In mathematical biology, chemotaxis terms partially oriented movement of individuals - usually of single cells - along gradients of a chemical signal substance. Experimental findings report striking effects of such chemotactic migration, inter alia phenomena of self-organization such as spatial aggregation.
A prototypical class of models for the description of such chemotactic dynamics, consisting of two parabolic equations with a cross-diffusive term as its most characteristic ingredient, was proposed by Keller and Segel in 1970 already and intensively discussed since then in the mathematical literature.
Fundamental qualitative questions, however, particularly concerning the spontaneous emergence of large densities and cell aggregates, could only be answered satisfactorily in the context of simplified systems for a long time.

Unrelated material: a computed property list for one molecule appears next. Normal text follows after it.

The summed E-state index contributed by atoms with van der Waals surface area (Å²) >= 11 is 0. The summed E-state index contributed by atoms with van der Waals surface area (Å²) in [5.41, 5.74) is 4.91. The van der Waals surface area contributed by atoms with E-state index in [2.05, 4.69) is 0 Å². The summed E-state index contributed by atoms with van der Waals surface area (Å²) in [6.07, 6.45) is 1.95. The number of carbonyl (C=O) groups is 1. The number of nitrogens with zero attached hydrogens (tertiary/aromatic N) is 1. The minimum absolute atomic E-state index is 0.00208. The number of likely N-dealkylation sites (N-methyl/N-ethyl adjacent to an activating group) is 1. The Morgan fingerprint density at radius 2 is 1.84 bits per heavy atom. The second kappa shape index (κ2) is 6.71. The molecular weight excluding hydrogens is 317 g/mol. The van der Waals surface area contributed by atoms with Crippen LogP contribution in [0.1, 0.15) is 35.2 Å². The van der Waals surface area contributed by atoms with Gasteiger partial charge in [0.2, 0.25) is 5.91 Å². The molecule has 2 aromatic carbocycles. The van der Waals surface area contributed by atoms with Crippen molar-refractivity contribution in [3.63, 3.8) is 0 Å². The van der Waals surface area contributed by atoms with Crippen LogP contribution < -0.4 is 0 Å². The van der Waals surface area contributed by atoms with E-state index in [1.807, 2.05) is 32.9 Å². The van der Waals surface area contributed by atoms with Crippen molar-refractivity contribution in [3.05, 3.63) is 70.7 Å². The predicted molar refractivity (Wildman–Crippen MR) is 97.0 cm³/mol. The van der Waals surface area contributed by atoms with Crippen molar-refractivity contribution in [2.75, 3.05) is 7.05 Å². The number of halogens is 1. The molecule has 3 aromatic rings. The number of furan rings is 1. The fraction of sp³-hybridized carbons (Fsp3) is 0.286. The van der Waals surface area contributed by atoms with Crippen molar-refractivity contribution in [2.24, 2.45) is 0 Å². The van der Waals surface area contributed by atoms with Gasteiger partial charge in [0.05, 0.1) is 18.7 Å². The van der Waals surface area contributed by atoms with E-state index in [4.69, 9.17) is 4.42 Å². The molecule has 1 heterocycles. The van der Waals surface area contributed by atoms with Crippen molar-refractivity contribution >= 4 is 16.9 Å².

The presentation aims at reporting traditional as well as some more recent developments, with a particular focus on mathematical methods of detecting phenomena related to the occurrence of singular solution behavior, inter alia in the extreme sense of finite-time blow-up.